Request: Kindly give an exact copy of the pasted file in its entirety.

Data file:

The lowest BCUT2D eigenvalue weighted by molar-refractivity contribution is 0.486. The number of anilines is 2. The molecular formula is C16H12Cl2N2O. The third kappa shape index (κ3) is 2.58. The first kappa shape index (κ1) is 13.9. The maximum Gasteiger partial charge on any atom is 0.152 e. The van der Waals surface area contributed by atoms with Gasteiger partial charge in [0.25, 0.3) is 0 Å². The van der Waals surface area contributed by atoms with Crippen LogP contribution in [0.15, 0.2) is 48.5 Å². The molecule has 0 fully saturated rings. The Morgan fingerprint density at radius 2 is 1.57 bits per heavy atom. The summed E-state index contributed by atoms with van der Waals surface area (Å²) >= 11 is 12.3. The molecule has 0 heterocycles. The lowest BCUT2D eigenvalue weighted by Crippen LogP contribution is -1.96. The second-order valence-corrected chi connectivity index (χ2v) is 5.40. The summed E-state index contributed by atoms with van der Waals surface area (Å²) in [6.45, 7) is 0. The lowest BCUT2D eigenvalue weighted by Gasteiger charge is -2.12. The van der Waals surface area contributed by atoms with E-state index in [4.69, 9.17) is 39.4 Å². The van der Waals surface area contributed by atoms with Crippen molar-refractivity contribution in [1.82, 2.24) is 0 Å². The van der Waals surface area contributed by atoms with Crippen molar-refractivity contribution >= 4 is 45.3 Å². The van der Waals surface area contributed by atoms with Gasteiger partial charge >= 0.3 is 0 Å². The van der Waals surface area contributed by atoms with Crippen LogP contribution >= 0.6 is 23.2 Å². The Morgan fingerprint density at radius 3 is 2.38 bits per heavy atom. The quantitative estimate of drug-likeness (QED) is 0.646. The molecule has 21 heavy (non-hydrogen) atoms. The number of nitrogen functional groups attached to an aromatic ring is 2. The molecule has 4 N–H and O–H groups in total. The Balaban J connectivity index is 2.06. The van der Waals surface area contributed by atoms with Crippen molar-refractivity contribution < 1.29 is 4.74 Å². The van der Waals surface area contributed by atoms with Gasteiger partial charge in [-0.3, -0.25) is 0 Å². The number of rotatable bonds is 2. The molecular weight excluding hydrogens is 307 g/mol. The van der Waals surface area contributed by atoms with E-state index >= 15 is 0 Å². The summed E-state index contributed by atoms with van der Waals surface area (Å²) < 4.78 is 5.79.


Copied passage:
The lowest BCUT2D eigenvalue weighted by molar-refractivity contribution is 0.486. The number of anilines is 2. The molecular formula is C16H12Cl2N2O. The third kappa shape index (κ3) is 2.58. The first kappa shape index (κ1) is 13.9. The maximum Gasteiger partial charge on any atom is 0.152 e. The van der Waals surface area contributed by atoms with Gasteiger partial charge in [0.25, 0.3) is 0 Å². The van der Waals surface area contributed by atoms with Crippen LogP contribution in [0.15, 0.2) is 48.5 Å². The molecule has 0 fully saturated rings. The Morgan fingerprint density at radius 2 is 1.57 bits per heavy atom. The summed E-state index contributed by atoms with van der Waals surface area (Å²) >= 11 is 12.3. The molecule has 0 heterocycles. The lowest BCUT2D eigenvalue weighted by Crippen LogP contribution is -1.96. The second-order valence-corrected chi connectivity index (χ2v) is 5.40. The summed E-state index contributed by atoms with van der Waals surface area (Å²) in [6.45, 7) is 0. The lowest BCUT2D eigenvalue weighted by Gasteiger charge is -2.12. The van der Waals surface area contributed by atoms with E-state index in [4.69, 9.17) is 39.4 Å². The van der Waals surface area contributed by atoms with Crippen molar-refractivity contribution in [1.82, 2.24) is 0 Å². The van der Waals surface area contributed by atoms with Crippen molar-refractivity contribution >= 4 is 45.3 Å². The van der Waals surface area contributed by atoms with Gasteiger partial charge >= 0.3 is 0 Å². The van der Waals surface area contributed by atoms with Crippen LogP contribution >= 0.6 is 23.2 Å². The Morgan fingerprint density at radius 3 is 2.38 bits per heavy atom. The quantitative estimate of drug-likeness (QED) is 0.646. The molecule has 21 heavy (non-hydrogen) atoms. The number of nitrogen functional groups attached to an aromatic ring is 2. The molecule has 4 N–H and O–H groups in total. The Balaban J connectivity index is 2.06. The van der Waals surface area contributed by atoms with Crippen molar-refractivity contribution < 1.29 is 4.74 Å². The van der Waals surface area contributed by atoms with Gasteiger partial charge in [-0.3, -0.25) is 0 Å². The number of rotatable bonds is 2. The molecular weight excluding hydrogens is 307 g/mol. The van der Waals surface area contributed by atoms with E-state index >= 15 is 0 Å². The summed E-state index contributed by atoms with van der Waals surface area (Å²) < 4.78 is 5.79.